Saturday, February 27, 2010

When the Patriarch was returning (Hoste dum victu triumphans)

Fr. John Hunwicke, of Oxford, has mentioned a very beautiful Hymn, one of the favorites at St. Clements Episcopal Church in Philadelphia, called "When the Patriarch was returning". It is a translation, apparently, of a breviary hymn sung at the Vigil of the Octave of Corpus Christi, at the Abbey of Cluny, in France. It was translated into English by Fr. E. Caswall, an Anglican priest contemporary of John Henry Newman, who also converted to Catholicism in the mid 19th Century. Fr. Caswall translated a great number of such hymns from Latin into English. Many find this to be one of his best.

When the Patriarch was returning
Crowned with triumph from the fray,
Him the peaceful king of Salem
Came to meet upon his way;
Meekly bearing bread and wine,
Holy Priesthood's aweful sign.

On the truth thus dimly shadowed
Later days a luster shed;
When the great high-Priest eternal,
Under form of wine and bread,
For the world's immortal food
Gave his flesh and gave his blood.

Wondrous Gift! The Word who fashioned
All things by his might divine,
Bread into his body changes,
Into his own blood the wine;
What though sense no change perceives,
Faith admires, adores, believes.

He who once to die a Victim
On the cross did not refuse,
Day by day upon our altars,
That same Sacrifice renews;
Through his holy priesthood's hands,
Faithful to his last commands.

While the people all uniting
In the sacrifice sublime
Offer Christ to his high Father,
Offer up themselves with him;
Then together with the priest
On the living Victim feast.

The words are from the NLM site, which also has an embedded rendition sung by the congregation at St. Clements. The author of the particular article at NLM is Michael E. Lawrence, who in his introduction, has the following remark:
Save for the occasional Pange lingua or O Salutaris, most Eucharistic hymns that come to my mind which enjoy widespread popularity seem to epitomize either the 1940's or the 1970's. Alas, even the aforementioned Latin hymns can be given a kind of saccharine, "Sweet and Low" sort of flavor, depending upon the rendition.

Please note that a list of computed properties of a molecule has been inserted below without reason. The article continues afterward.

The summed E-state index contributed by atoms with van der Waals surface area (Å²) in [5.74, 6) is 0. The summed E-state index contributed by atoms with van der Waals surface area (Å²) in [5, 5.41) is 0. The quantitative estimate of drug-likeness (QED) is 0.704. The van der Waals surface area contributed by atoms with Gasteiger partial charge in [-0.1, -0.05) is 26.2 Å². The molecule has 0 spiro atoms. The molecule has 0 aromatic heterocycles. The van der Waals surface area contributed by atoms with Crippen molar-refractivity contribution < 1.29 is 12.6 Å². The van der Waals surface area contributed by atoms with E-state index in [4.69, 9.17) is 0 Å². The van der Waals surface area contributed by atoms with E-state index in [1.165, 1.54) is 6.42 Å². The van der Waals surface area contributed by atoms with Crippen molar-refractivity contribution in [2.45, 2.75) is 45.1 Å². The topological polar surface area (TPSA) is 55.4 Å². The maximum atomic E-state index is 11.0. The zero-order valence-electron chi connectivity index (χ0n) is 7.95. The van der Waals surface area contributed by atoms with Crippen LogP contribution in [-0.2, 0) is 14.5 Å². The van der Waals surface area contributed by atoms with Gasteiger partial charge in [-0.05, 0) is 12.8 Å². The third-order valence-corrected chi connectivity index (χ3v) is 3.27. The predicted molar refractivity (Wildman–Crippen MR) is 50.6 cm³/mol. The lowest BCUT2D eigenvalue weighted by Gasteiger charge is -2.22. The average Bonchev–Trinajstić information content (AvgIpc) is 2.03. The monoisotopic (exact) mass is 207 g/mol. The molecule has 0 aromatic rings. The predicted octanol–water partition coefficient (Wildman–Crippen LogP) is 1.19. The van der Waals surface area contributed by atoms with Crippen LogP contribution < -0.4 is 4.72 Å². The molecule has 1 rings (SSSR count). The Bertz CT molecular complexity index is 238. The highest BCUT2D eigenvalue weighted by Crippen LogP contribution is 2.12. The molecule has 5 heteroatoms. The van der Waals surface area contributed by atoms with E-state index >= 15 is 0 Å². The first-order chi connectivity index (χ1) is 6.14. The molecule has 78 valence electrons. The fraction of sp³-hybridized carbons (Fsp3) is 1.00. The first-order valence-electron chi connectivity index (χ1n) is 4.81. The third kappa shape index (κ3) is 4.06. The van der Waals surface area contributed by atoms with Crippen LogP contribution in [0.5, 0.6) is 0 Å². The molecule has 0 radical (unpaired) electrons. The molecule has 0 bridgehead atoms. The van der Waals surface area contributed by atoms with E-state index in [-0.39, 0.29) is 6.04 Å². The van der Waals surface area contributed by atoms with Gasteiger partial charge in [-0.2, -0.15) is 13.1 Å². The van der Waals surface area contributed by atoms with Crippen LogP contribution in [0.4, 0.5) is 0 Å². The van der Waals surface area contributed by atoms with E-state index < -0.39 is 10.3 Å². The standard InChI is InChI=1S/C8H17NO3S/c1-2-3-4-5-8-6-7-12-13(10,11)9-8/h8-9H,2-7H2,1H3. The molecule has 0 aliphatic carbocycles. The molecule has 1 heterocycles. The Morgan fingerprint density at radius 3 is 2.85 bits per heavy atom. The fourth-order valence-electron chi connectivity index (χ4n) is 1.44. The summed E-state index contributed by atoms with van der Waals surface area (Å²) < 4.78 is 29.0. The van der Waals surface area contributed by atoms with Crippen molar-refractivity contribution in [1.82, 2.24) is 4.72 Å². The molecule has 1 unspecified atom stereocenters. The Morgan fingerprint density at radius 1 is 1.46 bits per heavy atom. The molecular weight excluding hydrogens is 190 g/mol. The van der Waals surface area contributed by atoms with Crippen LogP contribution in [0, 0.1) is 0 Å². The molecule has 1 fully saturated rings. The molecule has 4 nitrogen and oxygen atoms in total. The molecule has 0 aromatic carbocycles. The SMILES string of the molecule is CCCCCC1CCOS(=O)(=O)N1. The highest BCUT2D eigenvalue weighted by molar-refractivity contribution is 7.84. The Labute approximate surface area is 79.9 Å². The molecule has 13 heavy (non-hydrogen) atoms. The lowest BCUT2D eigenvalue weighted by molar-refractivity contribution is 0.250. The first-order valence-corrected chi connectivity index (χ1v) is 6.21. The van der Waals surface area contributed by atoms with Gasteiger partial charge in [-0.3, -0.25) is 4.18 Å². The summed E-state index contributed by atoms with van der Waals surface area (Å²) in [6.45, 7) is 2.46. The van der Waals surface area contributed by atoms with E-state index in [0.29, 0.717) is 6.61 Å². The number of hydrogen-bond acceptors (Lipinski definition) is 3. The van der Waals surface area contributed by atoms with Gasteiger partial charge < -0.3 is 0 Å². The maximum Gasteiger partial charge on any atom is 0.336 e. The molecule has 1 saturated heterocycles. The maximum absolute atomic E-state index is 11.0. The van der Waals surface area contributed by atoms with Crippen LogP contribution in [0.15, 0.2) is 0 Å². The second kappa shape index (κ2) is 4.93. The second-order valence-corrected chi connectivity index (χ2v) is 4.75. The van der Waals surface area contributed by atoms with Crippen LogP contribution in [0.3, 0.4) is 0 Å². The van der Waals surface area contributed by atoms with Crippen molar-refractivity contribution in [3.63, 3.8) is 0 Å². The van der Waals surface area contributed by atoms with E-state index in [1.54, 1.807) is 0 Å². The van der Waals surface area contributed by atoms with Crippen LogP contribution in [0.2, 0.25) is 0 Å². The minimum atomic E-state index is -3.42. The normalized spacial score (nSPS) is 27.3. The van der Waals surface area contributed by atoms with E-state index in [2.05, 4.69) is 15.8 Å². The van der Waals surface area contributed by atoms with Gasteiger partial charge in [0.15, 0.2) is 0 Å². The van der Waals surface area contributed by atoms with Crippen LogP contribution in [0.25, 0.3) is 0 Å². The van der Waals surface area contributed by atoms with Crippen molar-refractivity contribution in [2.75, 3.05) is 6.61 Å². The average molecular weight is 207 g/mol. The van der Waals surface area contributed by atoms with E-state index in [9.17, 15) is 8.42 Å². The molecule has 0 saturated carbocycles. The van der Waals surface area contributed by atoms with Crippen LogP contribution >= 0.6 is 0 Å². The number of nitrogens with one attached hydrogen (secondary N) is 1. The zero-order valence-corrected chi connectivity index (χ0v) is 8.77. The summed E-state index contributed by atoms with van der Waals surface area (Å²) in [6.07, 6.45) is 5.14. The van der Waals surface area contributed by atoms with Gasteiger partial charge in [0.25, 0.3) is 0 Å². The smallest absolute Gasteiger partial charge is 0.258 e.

I love Aquinas's Pange lingua, not to mention his Lauda Sion, but truer words were never spoken about the "rendition", the manner in which they are sung. These are not Broadway solo bits, and no Hymn sung during the Liturgy ought to be so introspective or self-oriented that it obscures the sense of wonder and awe that have inspired the Church (and her saints) to pen these wonderful anthems. There are too many people directing choirs who remember -- and then only dimly -- a poorly catechized sense of the place of these hymns. No wonder Catholic (men) don't sing!

Original Latin

Hoste dum victo triumphans
Abraham revertitur,
Obvius fit magnus illi
Rex Salem Melchisedech,
Vina qui tamquam sacerdos
Atque panem protulit.

Quam vetus signabat umbra,
Clara lucet veritas ;
Pontifex novus secundum
Ordinem, Melchisedech,
Pane, sub vinoque corpus
Dat suum cum sanguine.

Quo creata cuncta verbo
Mira fit mutatio:
Panis in carnem, merumque
In cruorem vertitur
Deficit sen[s]us, sed alta
Roborat mentem fides.

Qui semel Patri cruentam
Obtulit se victimam;
Singulis idem diebus,
Per ministrorum manus,
Rite nostris incruentus
Se sub aris immolat.

Ipsa quin astans sacratis
Sancta plebs altaribus,
Maximo Christum Parenti
Seque cum Christo litat
Carne posthac quam litavit
Et cruore pascitur.

Summa laus Deo Parenti
Qui creavit omnia;
Summa sit Nato redemit
Qui suo nos sanguine ;
Flamini par, cujus almo
Confovemur halitu.

Attribution (and comment by "Walter" for the Latin).

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